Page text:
To celebrate The Mosaic Rooms’ 10th, the team shared 10 books from their 10 years of events, exhibitions, lectures, and films:
Compiled by Flora Bain and Angelina Radakovic, The Mosaic Rooms
The poet Adonis showed his art works at The Mosaic Rooms 2012, in the same year as this volume selected poems, deftly translated by Khaled Mattawa, made the writings of one of our most significant poets more accessible to English-speaking audiences.
‘I live in longing, in fire, in rebellion, in the magic of its crafty poison.
My country is this spark, this lightening in the darkness of the time that remains’
(Adonis, “Nothing but Madness Remains” from “A Time Between Ashes and Roses” in Adonis: Selected Poems. Translation by Khaled Mattawa.)
2. Al-Saddiq Al-Raddi – Chapbook published by The Poetry Translation Centre
“Saddiq Al-Raddi’s poetry takes you on a journey,” says The Mosaic Rooms’ Angelina. “When I first heard him read at The Mosaic Rooms in 2012, his energy and spirit coupled with the audience participation from the Sudanese community at his readings, redefined to me what it means to listen, enjoy and truly appreciate poetry.”
A sail will never quench its thirst for the horizon – Al Saddiq Al-Raddi Garden Statues, Chapbook.
The whimsical drawings in this book speak for themselves whether you speak Arabic or not. Hassan Everywhere is a book of writing and drawings by the late artist Hassan Hourani. It is a beautiful visual story in which you join Hassan to sit on rooftops and ride bicycles across magical landscapes. Hourani is also commemorated in the title of the A.M. Qattan Foundation’s Hassan Hourani Young Artist of the Year Award.
Artist Hrair Sarkissian documents the sometimes fantastical, sometimes aging backdrops in photography shops across the Middle East in this ode to a disappearing trade, as studios close due to digital photography and a changing culture over photography in the middle-east. The book’s cover is the simple backdrop used by Sarkissian’s own father in his studio in Damascus. Sarkissian showed at The Mosaic Rooms in 2015.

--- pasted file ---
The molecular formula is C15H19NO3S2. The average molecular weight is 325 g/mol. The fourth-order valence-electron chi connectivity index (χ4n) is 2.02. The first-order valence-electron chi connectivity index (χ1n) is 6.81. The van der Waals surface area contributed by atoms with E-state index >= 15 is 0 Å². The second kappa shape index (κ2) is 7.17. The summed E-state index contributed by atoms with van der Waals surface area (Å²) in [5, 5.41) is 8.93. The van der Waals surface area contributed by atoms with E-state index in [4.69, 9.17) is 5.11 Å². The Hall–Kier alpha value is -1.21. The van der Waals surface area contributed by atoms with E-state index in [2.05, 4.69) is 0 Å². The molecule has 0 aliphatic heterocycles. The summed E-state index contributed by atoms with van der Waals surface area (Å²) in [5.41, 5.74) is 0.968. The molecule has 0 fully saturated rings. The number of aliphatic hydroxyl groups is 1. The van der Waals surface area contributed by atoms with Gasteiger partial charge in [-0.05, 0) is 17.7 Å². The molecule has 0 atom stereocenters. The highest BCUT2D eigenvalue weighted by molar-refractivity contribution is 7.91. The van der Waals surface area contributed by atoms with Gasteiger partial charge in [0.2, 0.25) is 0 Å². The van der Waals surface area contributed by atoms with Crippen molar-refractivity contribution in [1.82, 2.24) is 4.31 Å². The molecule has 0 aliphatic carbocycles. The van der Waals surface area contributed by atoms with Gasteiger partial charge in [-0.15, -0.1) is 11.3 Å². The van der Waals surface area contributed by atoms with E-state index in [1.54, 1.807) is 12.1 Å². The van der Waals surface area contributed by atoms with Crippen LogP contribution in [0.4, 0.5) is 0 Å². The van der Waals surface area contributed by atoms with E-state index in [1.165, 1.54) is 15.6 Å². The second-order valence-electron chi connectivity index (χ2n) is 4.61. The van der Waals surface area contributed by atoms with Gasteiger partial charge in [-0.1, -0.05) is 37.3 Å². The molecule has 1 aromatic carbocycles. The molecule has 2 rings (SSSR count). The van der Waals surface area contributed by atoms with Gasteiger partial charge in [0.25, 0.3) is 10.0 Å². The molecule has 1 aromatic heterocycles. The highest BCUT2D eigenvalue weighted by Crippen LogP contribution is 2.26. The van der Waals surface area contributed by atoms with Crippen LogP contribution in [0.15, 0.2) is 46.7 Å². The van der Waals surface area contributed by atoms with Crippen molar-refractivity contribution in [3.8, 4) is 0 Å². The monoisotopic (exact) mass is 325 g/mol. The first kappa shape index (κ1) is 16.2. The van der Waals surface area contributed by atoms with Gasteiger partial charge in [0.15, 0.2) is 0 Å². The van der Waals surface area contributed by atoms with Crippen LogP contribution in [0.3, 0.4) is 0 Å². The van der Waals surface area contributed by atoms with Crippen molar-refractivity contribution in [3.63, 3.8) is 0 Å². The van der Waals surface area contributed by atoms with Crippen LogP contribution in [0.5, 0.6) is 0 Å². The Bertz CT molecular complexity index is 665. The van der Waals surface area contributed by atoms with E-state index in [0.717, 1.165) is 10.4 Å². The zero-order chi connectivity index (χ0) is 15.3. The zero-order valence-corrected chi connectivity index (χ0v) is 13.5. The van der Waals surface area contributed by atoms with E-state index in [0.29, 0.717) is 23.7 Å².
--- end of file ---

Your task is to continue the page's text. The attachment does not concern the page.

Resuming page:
5. Disoriental by Najar Djavadi, translated from French by Tina Kover
This witty and absorbing novel unfolds a family history, and through it, the story of modern Iran. Adroitly told by our narrator Kimiâ Sadr as she sits in a doctor’s waiting room, we move from the drama of her grandmother’s birth, to her politically impassioned parents imperilled in the wake of the revolution, to her wry observations of her contemporary immigrant experience in France.
6. Utopie – Samandal
This luscious volume by Lebanon based comic collective Samandal marks their 10th anniversary (and survival from censorship attempts which almost shut them down). Editor in chief Raphaelle Macaron presents a stunning line up of old and new artists. Her comic about her grandfather, one of the discoverers of Jeita cave, alongside strips by Samandal veterans Lena Merhej and Mazen Kerbaj. Litho printed and available in Arabic, French and English.
A long-standing friend of The Mosaic Rooms Shehadah has spoken at the gallery and gave the annual Edward W. Said London Lecture in 2014. Lawyer and writer Shehadah’s eloquent voice cuts through the hyperbole to describe the predicaments and struggle of Palestinians in this fascinating volume through analysing the language and process of Israeli occupation.
One of the first chefs to hold a supper-club at The Mosaic Rooms, this mouthwatering range of recipes all have dates as their central ingredient. From a 15th century custard (with saffron and date) to a Babylonian breakfast with almonds and star anise the book is an invitation to adventure for home cooks.
Artist Nadia Kaabi-Linke found this book in The Mosaic Rooms bookshop, a resource for visiting artists and visitors. In an interview with Art Radar, Kaabi-Linke said “I must admit that Jonathan Crary’s book 24/7 had a huge influence on my life.”
He wrote that the most radical political resistance of our times would be to sleep more. Our economical and political systems would certainly collapse if anyone would sleep as much as needed. I took this to my heart and try my best to contribute to the big change of the system.
A compelling and emotionally visceral collection by poet and activist Warsan Shire. Shire led poetry workshops for The Mosaic Rooms with young people, drawing out their own voices. Shire crossed genres, reaching new readers when she wrote Beyoncé’s visual album Lemonade in 2016.